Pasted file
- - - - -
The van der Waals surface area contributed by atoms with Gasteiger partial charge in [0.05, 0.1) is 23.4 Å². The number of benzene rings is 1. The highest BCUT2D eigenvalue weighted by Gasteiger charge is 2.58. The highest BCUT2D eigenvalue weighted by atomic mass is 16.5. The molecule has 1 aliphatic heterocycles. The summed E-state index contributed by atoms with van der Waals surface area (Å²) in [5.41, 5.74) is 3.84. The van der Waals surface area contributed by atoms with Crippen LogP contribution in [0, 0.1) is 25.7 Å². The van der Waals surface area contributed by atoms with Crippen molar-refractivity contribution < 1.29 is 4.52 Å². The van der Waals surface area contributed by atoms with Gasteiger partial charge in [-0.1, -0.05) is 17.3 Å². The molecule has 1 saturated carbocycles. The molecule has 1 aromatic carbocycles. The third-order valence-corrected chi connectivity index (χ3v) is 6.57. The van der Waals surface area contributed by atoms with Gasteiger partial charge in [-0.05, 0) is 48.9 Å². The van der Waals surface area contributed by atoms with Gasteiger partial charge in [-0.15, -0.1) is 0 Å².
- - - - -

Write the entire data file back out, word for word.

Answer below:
The van der Waals surface area contributed by atoms with Gasteiger partial charge in [0.05, 0.1) is 23.4 Å². The number of benzene rings is 1. The highest BCUT2D eigenvalue weighted by Gasteiger charge is 2.58. The highest BCUT2D eigenvalue weighted by atomic mass is 16.5. The molecule has 1 aliphatic heterocycles. The summed E-state index contributed by atoms with van der Waals surface area (Å²) in [5.41, 5.74) is 3.84. The van der Waals surface area contributed by atoms with Crippen LogP contribution in [0, 0.1) is 25.7 Å². The van der Waals surface area contributed by atoms with Crippen molar-refractivity contribution < 1.29 is 4.52 Å². The van der Waals surface area contributed by atoms with Gasteiger partial charge in [-0.1, -0.05) is 17.3 Å². The molecule has 1 saturated carbocycles. The molecule has 1 aromatic carbocycles. The third-order valence-corrected chi connectivity index (χ3v) is 6.57. The van der Waals surface area contributed by atoms with Gasteiger partial charge in [-0.05, 0) is 48.9 Å². The van der Waals surface area contributed by atoms with Gasteiger partial charge in [-0.15, -0.1) is 0 Å².